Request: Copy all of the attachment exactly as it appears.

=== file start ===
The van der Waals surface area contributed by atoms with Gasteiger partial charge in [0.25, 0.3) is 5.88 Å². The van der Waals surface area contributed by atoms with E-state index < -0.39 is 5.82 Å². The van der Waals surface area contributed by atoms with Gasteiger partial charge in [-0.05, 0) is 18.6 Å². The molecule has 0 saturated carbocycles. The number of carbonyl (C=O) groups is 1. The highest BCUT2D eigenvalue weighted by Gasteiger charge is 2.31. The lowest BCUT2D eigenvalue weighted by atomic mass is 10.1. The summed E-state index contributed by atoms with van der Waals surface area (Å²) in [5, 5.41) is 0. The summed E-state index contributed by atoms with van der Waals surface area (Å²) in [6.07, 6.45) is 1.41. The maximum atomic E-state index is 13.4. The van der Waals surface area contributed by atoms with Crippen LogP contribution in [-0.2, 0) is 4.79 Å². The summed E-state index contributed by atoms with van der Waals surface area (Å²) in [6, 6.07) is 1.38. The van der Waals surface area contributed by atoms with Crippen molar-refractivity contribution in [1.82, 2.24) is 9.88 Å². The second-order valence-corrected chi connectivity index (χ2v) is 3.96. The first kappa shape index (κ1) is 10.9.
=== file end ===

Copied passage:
The van der Waals surface area contributed by atoms with Gasteiger partial charge in [0.25, 0.3) is 5.88 Å². The van der Waals surface area contributed by atoms with E-state index < -0.39 is 5.82 Å². The van der Waals surface area contributed by atoms with Gasteiger partial charge in [-0.05, 0) is 18.6 Å². The molecule has 0 saturated carbocycles. The number of carbonyl (C=O) groups is 1. The highest BCUT2D eigenvalue weighted by Gasteiger charge is 2.31. The lowest BCUT2D eigenvalue weighted by atomic mass is 10.1. The summed E-state index contributed by atoms with van der Waals surface area (Å²) in [5, 5.41) is 0. The summed E-state index contributed by atoms with van der Waals surface area (Å²) in [6.07, 6.45) is 1.41. The maximum atomic E-state index is 13.4. The van der Waals surface area contributed by atoms with Crippen LogP contribution in [-0.2, 0) is 4.79 Å². The summed E-state index contributed by atoms with van der Waals surface area (Å²) in [6, 6.07) is 1.38. The van der Waals surface area contributed by atoms with Crippen molar-refractivity contribution in [1.82, 2.24) is 9.88 Å². The second-order valence-corrected chi connectivity index (χ2v) is 3.96. The first kappa shape index (κ1) is 10.9.